We suggest that the issue of enforceability also needs to be addressed. For example, the AICPA's Code of Professional Conduct (Code) states that external auditors should not assume complete responsibility for the internal audit function6. Yet in many instances where the internal auditing function is outsourced, the expanded role of contemporary internal auditing presents challenges for auditors attempting to comply with the Code as they are called upon to participate in special management task forces, set the scope of auditing, or perform other managerial duties.
The AICPA and its member firms need a strong enforcement mechanism to ensure that external auditor extended services meet the interpretation of the Code. As discussed in the proposed rule amendments7 and in FRR No. 508, we believe that the SEC should charge the Independence Standards Board with evaluating the adequacy of enforcement mechanisms. As with other independence issues, it is not unreasonable for the SEC to take additional action if needed enforcement mechanisms are not forthcoming.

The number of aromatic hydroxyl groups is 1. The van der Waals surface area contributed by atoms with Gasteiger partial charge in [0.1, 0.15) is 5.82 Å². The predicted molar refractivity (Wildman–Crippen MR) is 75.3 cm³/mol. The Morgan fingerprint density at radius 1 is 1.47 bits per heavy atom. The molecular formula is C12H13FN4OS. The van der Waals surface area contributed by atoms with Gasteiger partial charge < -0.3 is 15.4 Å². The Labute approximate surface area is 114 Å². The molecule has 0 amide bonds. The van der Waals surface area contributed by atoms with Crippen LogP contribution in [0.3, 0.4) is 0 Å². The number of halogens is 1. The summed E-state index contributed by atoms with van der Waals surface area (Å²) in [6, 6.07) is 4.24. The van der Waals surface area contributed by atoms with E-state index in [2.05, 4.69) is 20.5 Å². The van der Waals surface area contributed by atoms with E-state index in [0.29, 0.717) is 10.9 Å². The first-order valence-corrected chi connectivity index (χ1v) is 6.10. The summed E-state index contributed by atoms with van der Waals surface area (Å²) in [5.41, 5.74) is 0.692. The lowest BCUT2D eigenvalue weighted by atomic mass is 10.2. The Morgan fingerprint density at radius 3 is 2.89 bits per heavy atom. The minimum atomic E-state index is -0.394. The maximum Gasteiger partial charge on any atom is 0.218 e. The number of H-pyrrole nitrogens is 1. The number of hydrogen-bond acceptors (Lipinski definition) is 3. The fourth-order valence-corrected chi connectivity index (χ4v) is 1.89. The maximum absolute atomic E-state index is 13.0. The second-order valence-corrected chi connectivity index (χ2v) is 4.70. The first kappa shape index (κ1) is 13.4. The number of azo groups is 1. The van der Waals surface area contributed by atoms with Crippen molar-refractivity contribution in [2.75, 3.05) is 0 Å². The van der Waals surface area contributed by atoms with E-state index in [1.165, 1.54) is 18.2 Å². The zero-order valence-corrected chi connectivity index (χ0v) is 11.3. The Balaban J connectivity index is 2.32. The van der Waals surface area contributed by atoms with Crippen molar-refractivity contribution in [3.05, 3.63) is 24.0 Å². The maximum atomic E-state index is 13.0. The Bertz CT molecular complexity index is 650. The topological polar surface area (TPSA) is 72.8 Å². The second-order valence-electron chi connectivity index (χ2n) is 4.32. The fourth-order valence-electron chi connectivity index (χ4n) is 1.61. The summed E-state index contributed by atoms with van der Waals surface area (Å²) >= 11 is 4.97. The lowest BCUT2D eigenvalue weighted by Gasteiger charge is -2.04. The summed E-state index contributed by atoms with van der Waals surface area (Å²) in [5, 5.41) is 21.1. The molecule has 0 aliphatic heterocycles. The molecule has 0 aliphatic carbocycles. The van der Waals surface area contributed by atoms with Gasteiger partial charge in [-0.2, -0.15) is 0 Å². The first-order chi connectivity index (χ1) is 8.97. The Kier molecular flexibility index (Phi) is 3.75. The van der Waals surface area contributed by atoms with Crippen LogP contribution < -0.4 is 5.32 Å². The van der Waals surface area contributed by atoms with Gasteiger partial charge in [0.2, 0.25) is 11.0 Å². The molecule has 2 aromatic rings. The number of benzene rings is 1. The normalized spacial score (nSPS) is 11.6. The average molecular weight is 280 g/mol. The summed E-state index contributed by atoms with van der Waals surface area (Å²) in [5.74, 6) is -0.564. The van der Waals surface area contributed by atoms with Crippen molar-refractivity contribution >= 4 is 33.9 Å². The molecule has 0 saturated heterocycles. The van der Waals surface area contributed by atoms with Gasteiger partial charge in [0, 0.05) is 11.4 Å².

As noted above, we believe that the Independence Standards Board should have the primary responsibility for establishing criteria for permissible and non-permissible extended services. We believe, however, that the current composition of the Independence Standards Board is not optimal for performance of these responsibilities because of the lack of representative constituents on the board.
Three of the Independence Standards Board's eight members represent public accounting firms, and a fourth member is the president of the AICPA. Thus, the board does not have a majority of members from outside the profession and, therefore, is not by its very nature independent of the public accounting profession. It is difficult, therefore, for the board to view independence issues from an unbiased perspective. Although public accountants are viewed as lacking independence if they audit their own work, the board is put in the unenviable position of having to set criteria for their own independence and that of their firms. We agree with the Panel on Audit Effectiveness' opinion that the Independence Standards Board should reconstitute its membership.9